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Journal of Nursing



  • Preventing Falls in the Elderly Long Term Care Facilities 
    Preventing Falls in the Elderly Long Term Care Facilities Rebecca McCarthy, MSN, RN-BC, CDONA Catherine W. Adedokun, MSN, RN Roseanne Moody Fairchild, PhD, RN
    The elderly long-term care population is at increase risk for falls and fall related injuries. The implementation of a fall prevention program is important for ensuring resident safety. Systematically assessing residents’ risk for falls and implementing appropriate fall prevention interventions can reduce the number of falls in the elderly long-term care residents.
  • Providing Appropriate Nursing Care for the Developmentally Disabled Child 
    Providing Appropriate Nursing Care for the Developmentally Disabled Child by Jennifer Couch, RN
    Developmental disabilities are birth defects related to a problem with how body parts and/or body systems work. These defects may affect multiple body parts and/or systems. There are four types of disability discussed in this article including nervous system disability, sensory-related disability, metabolic disorders and degenerative disorders.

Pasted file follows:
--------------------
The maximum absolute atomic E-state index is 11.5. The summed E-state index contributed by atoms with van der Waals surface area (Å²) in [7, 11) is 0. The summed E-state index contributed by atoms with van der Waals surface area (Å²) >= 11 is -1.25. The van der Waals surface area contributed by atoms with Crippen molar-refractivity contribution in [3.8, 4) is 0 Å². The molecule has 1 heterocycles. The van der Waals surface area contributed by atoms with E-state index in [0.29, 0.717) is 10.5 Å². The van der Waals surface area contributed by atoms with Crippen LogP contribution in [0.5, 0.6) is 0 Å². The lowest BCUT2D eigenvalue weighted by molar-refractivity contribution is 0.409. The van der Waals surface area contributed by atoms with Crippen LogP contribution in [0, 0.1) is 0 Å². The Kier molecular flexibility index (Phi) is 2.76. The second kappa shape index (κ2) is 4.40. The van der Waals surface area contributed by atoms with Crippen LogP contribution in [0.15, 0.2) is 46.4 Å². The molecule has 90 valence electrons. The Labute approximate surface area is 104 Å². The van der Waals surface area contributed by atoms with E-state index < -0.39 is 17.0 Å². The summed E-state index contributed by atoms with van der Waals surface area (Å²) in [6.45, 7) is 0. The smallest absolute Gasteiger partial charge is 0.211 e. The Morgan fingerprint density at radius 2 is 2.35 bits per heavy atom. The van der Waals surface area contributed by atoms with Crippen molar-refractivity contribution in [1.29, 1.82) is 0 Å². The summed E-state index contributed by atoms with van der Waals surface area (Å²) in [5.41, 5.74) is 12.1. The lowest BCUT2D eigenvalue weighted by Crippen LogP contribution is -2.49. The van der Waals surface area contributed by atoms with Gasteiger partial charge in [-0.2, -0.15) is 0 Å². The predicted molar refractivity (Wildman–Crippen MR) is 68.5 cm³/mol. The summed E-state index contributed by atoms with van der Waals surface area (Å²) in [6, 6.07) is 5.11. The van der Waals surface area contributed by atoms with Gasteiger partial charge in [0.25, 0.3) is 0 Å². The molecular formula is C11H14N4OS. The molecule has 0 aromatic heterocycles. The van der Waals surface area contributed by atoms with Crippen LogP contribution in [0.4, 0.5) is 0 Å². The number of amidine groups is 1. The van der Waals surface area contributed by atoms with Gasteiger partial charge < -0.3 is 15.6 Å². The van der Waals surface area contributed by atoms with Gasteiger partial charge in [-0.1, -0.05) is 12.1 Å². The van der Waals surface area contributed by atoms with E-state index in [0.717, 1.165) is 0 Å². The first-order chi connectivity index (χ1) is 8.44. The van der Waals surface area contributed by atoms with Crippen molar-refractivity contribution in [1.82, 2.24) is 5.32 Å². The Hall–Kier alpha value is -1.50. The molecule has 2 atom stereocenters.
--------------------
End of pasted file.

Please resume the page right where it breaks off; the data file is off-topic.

• Recognizing and Overcoming Toxic Leadership 
    Recognizing and Overcoming Toxic Leadership by George A. Zangaro, PhD, RN Kelly Yager, MS, RN Joseph Proulx, EdD, RN Author’s Affiliations: Assistant Professor (Dr. Zangaro), Student (Ms. Yager), Professor (Dr. Proulx), Organizational Systems and Adult Health, University of Maryland School of Nursing, Baltimore, MD. Correspondence: Dr. Zangaro, University of Maryland Baltimore, 655 West Lombard St Suite 465, Baltimore, MD 21201-1579
    Toxic nurse managers are detrimental to organizations, diminishing staff morale, thwarting creativity, and creating unnecessary job stress. Toxic nurse managers can also negatively affect an organization’s bottom line as staff absenteeism may increase, job satisfaction and critical thinking may decrease, leading to turnover and complicating innovation, decision making, and problem solving.
  • Relationships among the Elderly: The Effects on One’s Health and Psychosocial Well Being